He helped found the East Dallas Community School, still going after twelve years. Before long, though, he began to see housing as more basic than education; it became John Fullinwider’s issue, his passion, and his life. Running Common Ground is also Fullinwider’s full-time job. It’s how he helps support his family-wife Sandy Rollins, director of the Dallas office of the Texas Tenants Union, and, since September, infant son Isaac.

Common Ground, since its founding in 1982, has refurbished almost sixty single-family homes that it rents and, in some cases, sells to inner-city residents. With donated funds, the organization bought, restored, and operates a one-time flophouse near Baylor University Medical Center as a low-income housing alternative.

Under Fullinwider’s direction, Common Ground set up its own federal credit union, loaning money for homes, cars, and businesses in West Dallas. This strategy points up Fullinwider’s paradoxical plan: work within the system to right wrongs created by that system.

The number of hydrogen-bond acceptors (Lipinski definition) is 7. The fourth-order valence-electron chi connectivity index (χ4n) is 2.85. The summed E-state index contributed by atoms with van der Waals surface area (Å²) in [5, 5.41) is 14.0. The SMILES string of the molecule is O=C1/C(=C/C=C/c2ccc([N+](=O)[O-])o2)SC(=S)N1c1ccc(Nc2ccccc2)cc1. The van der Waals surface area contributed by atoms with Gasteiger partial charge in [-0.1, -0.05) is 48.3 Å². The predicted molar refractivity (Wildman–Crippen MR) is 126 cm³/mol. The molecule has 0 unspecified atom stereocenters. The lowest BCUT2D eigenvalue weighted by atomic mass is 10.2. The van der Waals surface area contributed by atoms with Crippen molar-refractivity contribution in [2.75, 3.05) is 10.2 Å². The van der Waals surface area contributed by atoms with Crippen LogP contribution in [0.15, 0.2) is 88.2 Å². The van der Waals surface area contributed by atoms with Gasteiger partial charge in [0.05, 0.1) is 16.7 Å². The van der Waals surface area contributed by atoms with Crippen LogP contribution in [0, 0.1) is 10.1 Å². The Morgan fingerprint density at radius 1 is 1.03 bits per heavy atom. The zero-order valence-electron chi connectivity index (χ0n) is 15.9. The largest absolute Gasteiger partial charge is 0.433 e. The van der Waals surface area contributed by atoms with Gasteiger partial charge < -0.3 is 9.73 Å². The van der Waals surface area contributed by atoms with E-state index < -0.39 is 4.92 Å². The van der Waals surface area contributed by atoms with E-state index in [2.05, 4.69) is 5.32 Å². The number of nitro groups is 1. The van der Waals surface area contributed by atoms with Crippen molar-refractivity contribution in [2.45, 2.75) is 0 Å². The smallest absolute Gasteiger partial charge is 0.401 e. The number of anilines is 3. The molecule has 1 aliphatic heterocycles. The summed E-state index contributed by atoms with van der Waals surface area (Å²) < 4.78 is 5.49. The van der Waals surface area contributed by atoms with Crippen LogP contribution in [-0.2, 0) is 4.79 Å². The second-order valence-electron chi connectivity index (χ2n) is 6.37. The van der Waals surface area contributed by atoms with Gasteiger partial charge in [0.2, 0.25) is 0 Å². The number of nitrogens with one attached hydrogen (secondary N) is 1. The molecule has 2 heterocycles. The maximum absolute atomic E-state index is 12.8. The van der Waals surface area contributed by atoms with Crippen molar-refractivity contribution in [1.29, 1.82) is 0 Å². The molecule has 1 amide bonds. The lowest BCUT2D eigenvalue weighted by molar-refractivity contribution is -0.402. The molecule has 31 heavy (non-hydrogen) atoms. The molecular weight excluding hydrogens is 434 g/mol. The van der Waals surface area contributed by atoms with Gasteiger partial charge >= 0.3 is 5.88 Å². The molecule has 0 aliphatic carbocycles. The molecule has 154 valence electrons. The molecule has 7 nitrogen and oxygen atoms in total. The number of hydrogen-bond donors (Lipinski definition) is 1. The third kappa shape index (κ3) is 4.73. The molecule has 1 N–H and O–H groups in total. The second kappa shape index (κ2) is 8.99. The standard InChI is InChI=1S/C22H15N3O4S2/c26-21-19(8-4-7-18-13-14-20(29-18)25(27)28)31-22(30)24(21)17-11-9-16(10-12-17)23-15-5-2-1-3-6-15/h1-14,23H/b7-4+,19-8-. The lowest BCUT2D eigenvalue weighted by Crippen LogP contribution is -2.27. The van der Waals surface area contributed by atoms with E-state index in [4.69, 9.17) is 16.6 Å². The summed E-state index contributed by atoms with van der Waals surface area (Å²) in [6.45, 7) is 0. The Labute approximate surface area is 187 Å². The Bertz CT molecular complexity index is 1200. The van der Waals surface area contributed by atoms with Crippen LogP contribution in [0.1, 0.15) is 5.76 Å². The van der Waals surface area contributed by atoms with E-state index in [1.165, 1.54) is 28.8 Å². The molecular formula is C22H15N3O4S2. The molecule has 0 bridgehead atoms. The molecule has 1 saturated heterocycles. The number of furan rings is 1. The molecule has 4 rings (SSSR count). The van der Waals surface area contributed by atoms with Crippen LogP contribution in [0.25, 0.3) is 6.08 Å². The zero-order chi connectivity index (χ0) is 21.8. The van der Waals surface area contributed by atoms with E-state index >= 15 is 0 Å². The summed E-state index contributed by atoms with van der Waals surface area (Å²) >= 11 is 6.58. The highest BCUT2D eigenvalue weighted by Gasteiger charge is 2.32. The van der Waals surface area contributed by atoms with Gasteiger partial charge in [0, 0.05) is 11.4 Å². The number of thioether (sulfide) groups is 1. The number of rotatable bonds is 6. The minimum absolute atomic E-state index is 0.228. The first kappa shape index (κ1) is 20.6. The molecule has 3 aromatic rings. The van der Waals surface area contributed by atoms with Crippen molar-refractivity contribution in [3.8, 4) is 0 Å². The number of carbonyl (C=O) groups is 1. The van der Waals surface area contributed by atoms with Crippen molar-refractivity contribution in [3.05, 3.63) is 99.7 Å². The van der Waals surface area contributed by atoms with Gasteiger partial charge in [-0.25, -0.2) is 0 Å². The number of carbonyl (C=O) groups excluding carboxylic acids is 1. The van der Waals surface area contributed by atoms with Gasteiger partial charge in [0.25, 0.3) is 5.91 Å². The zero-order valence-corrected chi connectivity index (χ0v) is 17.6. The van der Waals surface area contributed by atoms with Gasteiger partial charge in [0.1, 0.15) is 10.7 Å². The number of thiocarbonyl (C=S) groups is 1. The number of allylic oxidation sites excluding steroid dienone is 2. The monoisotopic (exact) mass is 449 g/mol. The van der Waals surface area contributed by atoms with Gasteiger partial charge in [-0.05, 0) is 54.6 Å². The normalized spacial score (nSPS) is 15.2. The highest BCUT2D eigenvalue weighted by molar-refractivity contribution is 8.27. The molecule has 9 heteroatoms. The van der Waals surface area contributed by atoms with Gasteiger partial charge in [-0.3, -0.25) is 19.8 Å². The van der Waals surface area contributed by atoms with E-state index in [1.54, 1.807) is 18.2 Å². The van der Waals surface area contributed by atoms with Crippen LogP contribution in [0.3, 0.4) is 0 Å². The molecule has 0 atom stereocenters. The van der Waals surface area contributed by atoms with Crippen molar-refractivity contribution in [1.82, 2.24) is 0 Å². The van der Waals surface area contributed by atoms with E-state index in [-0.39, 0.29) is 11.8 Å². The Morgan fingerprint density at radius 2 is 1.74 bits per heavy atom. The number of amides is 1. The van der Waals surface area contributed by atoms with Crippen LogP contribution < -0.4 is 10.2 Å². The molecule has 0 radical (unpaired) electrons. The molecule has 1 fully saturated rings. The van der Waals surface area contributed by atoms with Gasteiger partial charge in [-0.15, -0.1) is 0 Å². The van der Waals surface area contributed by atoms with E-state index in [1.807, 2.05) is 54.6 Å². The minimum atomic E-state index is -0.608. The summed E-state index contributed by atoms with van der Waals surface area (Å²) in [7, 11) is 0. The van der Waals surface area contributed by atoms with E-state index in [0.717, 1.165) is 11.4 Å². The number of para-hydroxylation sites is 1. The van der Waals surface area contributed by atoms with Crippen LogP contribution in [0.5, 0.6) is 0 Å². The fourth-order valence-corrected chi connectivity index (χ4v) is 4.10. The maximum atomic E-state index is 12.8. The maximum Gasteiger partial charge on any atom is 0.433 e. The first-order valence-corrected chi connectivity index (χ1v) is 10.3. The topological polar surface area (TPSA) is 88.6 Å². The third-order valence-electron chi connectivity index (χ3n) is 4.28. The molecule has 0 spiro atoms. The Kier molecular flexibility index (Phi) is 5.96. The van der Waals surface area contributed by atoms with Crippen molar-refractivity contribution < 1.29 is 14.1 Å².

The closing of the West Dallas lead smelter, he says, was activism’s high point in Dallas. He doesn’t tell you it was he, poring over the zoning code, who discovered the violation that plugged the smokestack. Instead, he recalls the way the neighborhood’s citizens rose up to protest the poisoning.

On this rainy day, as he walks through the projects, Fullinwider points out the boarded-up units, nearly two-thirds of the total of 3,500 apartments. They represent his movement’s most telling failure to stop the destruction of West Dallas housing.

But he speaks without rancor. Even while decrying the development forces that he says covet the housing project’s acreage for industry, he declines to impute crimes and malice to his opponents. After a decade of arraying himself against the engines that turn Dallas’s gears, John Fullinwider understands what makes his hometown tick. “It doesn’t have to be a conspiracy,” he says. “It’s just the market.”